Republican No-Brainer: Stop Needed Federal Jobless Aid

David Moberg Nov 24, 2010

Until his employer eliminated his job as a financial analyst in June, Robert Pugh, a 59-year old resident of Santa Barbara, California, had worked since he was 16 without a break of any kind, including layoffs. During 25 years as a chef and food service manager, this diligent worker also earned a college degree and an MBA at night, enabling him to move into finance. But neither hard work nor education spared him from the Great Recession’s swath. And over the past half year those assets have not helped him to find a job despite sending out hundreds of resumes.

Now he faces a new threat to his precarious existence. If the lame duck Congress doesn’t act by Nov. 30 to renew two federal programs that extend the time unemployed workers can collect benefits, Pugh says, “I’ll be living in my car in a couple of months.”

Yesterday the vast majority of Republicans (plus 11 Democrats) in the House voted effectively to put Pugh on the street by blocking a mere three-month renewal of extended federal jobless aid since the expedited vote required two-thirds support. (The vote for renewal was 258 to 154.) The House is likely to take up the issue again under rules requiring only a majority, probably for a preferable one-year extension, but the Senate is even more of an obstacle. (Better yet, Congress could extend benefits in each state until unemployment for the state is down to, say, 5 percent.)

So under the best probable scenario many unemployed workers like Pugh are likely to experience a lapse in payments, as millions did during a delayed renewal last summer.

Even now, while Pugh receives his last checks from the standard 26 weeks of state unemployment insurance (UI), he says, “I’m barely surviving, paying the rent, getting enough to eat, gas for my car. If I don’t get any [federal] assistance in a few weeks, I’ll have to move out and be homeless. I never thought I’d be at this point–can’t find a job and no safety net.”

Just in the month of December, an estimated two million unemployed people will join Pugh in that unenviable situation if Republicans block the renewal legislation, according to the National Employment Law Project, followed by 2 million more early next year.

The result? Not just huge personal and familial hardships that scars the lives of young and old both economically and psychologically for years to come.  But failure to renew extended benefits would also slow the recovery, raise unemployment, and deepen the fiscal crises of state and federal governments.

As in most recessions, Congress funded two different plans that extend benefits for longer periods of time–up to as much as 99 weeks total under state plans and federal extensions–depending on how high the state unemployment rate is.  But never has Congress dropped those extended benefits when national unemployment was above 7.2 percent (and usually in the 6 percent range, though as low as 4.9 percent).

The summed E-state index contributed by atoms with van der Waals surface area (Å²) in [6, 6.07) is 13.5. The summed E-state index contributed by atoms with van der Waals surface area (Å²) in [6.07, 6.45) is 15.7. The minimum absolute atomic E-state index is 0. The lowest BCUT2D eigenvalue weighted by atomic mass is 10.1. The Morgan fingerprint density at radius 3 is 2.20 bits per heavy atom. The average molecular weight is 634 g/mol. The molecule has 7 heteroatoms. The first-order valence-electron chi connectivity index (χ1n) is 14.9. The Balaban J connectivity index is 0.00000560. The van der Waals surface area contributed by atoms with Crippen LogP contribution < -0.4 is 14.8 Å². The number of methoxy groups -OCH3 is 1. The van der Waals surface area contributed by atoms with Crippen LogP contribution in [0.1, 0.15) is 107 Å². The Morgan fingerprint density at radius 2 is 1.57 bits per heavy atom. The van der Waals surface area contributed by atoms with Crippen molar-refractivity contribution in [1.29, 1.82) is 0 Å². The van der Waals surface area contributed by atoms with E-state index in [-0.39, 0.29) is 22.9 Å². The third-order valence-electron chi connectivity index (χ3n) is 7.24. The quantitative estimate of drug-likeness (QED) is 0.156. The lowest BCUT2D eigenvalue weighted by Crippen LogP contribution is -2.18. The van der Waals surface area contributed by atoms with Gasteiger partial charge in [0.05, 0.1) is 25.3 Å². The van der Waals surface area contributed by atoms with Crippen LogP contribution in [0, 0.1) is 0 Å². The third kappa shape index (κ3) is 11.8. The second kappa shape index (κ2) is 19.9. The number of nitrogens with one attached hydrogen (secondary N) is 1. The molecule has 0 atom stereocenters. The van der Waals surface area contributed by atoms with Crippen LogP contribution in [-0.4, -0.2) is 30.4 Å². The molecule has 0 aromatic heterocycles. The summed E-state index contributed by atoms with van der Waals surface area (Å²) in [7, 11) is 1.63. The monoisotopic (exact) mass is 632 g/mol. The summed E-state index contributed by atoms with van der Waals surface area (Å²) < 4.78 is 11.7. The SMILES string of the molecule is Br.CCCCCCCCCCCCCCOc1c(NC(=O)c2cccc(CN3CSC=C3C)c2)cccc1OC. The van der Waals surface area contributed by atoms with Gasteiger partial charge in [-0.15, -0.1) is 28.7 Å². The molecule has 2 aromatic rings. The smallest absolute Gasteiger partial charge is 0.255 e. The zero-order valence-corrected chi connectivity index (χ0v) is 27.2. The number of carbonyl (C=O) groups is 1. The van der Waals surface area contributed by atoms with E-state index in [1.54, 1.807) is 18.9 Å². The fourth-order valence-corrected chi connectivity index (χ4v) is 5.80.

Now 9.6 percent of the national workforce–about 15 million people–are officially unemployed, and many millions more involuntarily work part-time or reduced hours or have grown discouraged in the search for work and are no longer counted as jobless. There are about five unemployed for every job opening, and most governmental and private forecasters predict job growth will be slow and unemployment will remain stubbornly high for a year or more. Around 42 percent of the jobless have been out of work six months or more, the highest proportion since record keeping started.

The Republican interference with unemployment aid renewal stalled reveals not only the crude class bias of the right but a willingness to thwart the recovery of the economy for everyone to make Obama look bad and further their political chances of ousting him in 2012.

As Republicans insist on preserving Bush’s tax cuts for the rich without paying for them, they also argue that the nation can not afford extended benefits for the unemployed, and in any case, if they were approved, Congress would have to make offsetting cuts in other stimulus programs to pay for them.

There’s broad public support for the Democrats to push ahead aggressively.   Nationally at least 60 percent of registered voters in a new Hart poll support continuing extended UI benefits, but when the question is phrased differently as many as 73 percent think governments should not cut unemployment benefits when the jobless rate is so high.

Trying to mobilize that support, many unions and progressive groups–from the National Employment Law Project (NELP) to Jobs with Justice and Moms Rising–collected over 100,000 signatures this week and organized calls to Congress in favor of renewing extended benefits.